Iowa Core Curriculum
Right Work, Right Time, Right People
What is the Iowa Core Curriculum?
- social studies
- 21st century skills (financial, health, technology, civic, employability and global literacy.
What does it have to offer for Iowan students?
- Challenging courses at the students level
- prepare them for postsecondary education
What does it have to offer Iowan educators?
What is a parent or community member's role?
This thought comes from the idea that if district leaders and other educators monitor and increase the degree of alignment among the intended, enacted, and assessed curriculum, then the quality of instruction will improve and student learning and performance will increase.
Educators will need to know the following to understand the alignment:
The curriculum can be divided into three categories:
- Intended curriculum: the content target for the enacted curriculum, often captured in content standards or other similar documents
- Enacted curriculum: the content actually delivered during instruction in the classroom and other learning settings
- Assessed curriculum: the content that is assessed to determine achievement
The extent to which and how well all policy elements work together to guide instruction and, ultimately, student learning.
The direction in which alignment is examined can be broken down into two approaches:
- Horizontal Alignment: degree of match across two components within a single level
- Vertical Alignment: degree of match within one component across multiple levels
There are a wide variety of approaches to examining alignment, each of which examine different aspects of alignment relationships. They can be summarized as three dimensions:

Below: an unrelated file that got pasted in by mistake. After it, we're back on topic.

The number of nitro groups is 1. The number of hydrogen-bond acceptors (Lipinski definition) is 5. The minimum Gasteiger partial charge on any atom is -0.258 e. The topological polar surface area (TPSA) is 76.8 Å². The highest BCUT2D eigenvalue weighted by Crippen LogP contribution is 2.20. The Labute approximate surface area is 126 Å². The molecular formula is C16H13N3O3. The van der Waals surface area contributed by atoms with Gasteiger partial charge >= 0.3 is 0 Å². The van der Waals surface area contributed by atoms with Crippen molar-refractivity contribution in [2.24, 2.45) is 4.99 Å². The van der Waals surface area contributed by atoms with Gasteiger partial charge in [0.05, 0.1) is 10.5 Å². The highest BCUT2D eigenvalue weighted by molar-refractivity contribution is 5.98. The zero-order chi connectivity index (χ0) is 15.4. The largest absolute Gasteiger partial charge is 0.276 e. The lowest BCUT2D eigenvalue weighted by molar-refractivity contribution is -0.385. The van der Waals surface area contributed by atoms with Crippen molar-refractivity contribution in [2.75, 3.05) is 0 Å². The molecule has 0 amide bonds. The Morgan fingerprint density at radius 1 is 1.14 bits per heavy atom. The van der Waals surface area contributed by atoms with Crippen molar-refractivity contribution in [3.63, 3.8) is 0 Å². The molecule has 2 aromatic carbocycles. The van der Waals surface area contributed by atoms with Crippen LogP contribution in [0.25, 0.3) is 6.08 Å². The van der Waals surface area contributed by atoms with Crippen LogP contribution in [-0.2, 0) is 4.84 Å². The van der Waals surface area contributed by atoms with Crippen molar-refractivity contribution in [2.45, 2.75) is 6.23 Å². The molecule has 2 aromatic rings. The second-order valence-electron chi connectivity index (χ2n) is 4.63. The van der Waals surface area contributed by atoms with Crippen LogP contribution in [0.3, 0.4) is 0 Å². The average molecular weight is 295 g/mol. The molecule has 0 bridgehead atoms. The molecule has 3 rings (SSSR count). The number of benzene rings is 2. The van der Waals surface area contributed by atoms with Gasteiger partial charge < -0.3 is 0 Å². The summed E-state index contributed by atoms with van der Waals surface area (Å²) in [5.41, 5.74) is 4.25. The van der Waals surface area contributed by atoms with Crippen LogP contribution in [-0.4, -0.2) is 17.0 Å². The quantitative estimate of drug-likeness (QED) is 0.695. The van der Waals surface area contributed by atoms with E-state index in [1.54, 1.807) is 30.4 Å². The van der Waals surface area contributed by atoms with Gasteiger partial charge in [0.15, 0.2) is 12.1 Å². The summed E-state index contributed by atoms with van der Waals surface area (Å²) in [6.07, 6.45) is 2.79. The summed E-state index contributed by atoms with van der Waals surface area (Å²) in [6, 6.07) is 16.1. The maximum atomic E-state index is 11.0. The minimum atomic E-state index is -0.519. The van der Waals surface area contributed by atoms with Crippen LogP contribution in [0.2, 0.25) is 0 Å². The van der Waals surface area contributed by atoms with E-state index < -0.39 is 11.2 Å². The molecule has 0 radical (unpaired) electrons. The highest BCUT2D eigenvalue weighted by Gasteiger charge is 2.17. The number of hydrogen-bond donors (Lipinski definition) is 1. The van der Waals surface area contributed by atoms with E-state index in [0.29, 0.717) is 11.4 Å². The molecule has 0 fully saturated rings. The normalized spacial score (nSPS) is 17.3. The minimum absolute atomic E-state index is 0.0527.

- Topical/Conceptual Knowledge: Topics and info that students have to learn.
- Cognitive Complexity/Demand: What students are expected to do with the above knowledge.
- Emphasis: The extent to which topical/conceptual knowledge with complexity/demand are used by the intended, enacted, or assessed curriculum.
Level of Analysis
When engaging in a test of alignment in any direction, along any dimensions, the specificity with which alignment is considered can vary along a continuum. This is referred to as "grain size."
- Coarse-Grained: Tends to be global or general in nature
- Fine-Grained: Specific, targeted, one-to-one correspondence.
Each school district and accredited non-public school in Iowa is required to develop a written plan to describe their implementation of the Iowa Core Curriculum. This document provides a process to facilitate planning and a protocol for meeting the requirements to develp an implementation plan. It is an ongoing process of striving to meet the needs of all students.
The Department of Education defines full implementation as:
it is accomplished when the school or district is able to provide evidence that an ongoing process is in place to ensure that each and every student is learning the Essential Concepts and the Skill Sets of the Iowa Core Curriculum.
The legislated deadlines for this are as follows:
1. Respond to all outcomes and targets of the implementation plan:
- July 1, 2010, for 9-12
- July 1, 2012, for K-8
2. Complete an initial alignment of local content with Iowa Core Curriculum
- July 1, 2012, for 9-12
- 2013-2014, for K-8
3. Complete initial analysis of content, instruction, assessment, and steps to address gaps
- July 1, 2012, for 9-12
- July 1, 2014, for K-8